Maybe their knocking knees will bring them to their knees in repentance? Who knows?

    Most priests, however, care about their own souls and the souls of others.

    A true priest loves God and want others to love God too.

    Love saves our souls - God's Infinite Love.

    I hope Paddy Walsh, who had a very highly and ridiculously exalted notion of his own significance, in the saving plan of God, finds that Love of God and, when Paddy meets the Lord, the Loving Regard of Jesus - Most Merciful and Compassionate - will heal him and heal all of us poor sinners.

    For we are all, without exception, debtors to Grace and Mercy.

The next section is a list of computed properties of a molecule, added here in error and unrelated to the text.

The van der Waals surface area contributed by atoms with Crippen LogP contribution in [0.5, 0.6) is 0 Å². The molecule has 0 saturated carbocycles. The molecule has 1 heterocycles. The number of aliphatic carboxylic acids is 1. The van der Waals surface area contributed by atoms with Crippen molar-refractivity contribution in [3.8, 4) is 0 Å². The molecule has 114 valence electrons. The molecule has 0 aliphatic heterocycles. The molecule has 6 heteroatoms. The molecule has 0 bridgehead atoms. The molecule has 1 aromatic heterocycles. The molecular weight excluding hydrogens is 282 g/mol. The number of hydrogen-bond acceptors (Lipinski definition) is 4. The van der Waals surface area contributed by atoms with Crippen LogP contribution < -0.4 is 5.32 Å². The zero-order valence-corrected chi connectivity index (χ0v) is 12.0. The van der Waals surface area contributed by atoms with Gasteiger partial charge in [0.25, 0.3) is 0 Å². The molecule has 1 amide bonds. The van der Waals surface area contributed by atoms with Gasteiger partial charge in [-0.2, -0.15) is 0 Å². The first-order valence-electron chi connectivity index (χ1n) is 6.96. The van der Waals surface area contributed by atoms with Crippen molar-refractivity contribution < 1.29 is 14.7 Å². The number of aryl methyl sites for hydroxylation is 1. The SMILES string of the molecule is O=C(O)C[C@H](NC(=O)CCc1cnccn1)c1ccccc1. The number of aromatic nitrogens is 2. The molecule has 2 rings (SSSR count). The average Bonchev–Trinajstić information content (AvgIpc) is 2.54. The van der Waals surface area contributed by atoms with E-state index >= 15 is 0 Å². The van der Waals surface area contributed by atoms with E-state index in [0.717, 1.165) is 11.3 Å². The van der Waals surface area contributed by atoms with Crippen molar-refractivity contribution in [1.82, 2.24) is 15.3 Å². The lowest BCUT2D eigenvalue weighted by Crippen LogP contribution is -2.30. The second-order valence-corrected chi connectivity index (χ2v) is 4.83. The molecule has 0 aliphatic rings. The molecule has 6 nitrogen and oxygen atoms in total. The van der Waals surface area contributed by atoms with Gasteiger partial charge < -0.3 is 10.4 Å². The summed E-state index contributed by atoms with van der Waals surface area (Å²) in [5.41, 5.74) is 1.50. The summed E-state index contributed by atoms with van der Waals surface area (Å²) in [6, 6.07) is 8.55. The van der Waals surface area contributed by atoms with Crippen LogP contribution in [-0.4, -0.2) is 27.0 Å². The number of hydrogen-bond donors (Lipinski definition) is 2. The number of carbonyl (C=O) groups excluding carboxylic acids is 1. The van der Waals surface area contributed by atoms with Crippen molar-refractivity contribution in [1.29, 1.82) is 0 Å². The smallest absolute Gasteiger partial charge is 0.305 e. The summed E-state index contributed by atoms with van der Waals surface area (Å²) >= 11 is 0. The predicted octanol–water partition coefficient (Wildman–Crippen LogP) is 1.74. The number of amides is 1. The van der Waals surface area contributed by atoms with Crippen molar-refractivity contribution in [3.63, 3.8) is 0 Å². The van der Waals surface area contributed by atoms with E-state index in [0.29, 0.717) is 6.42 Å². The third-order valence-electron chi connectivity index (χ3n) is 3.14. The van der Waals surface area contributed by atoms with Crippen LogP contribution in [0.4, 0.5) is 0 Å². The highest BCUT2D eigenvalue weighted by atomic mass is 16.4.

5. According to Hebrews 13:17, pastors/priests/bishops are held accountable for all of the souls put in their charge. Many do not realise the seriousness of their commitment, neither did Peter when he cast out his nets. According to Hebrew thinking there are 2 steps to salvation, STEP 1>Yesha (m)> describes what God has done to save us. (Is. 43:1-4). God’s redemptive work is not complete in His act of Yesha.
    STEP 2>Yeshuah (f)> describes now that God has empowered us, we are to show His saving love to others. We have to enter into the 2nd step of salvation, for until we do so we are not saved ourselves. (Phil 2:12)’ continue to work out your salvation with fear and trembling’.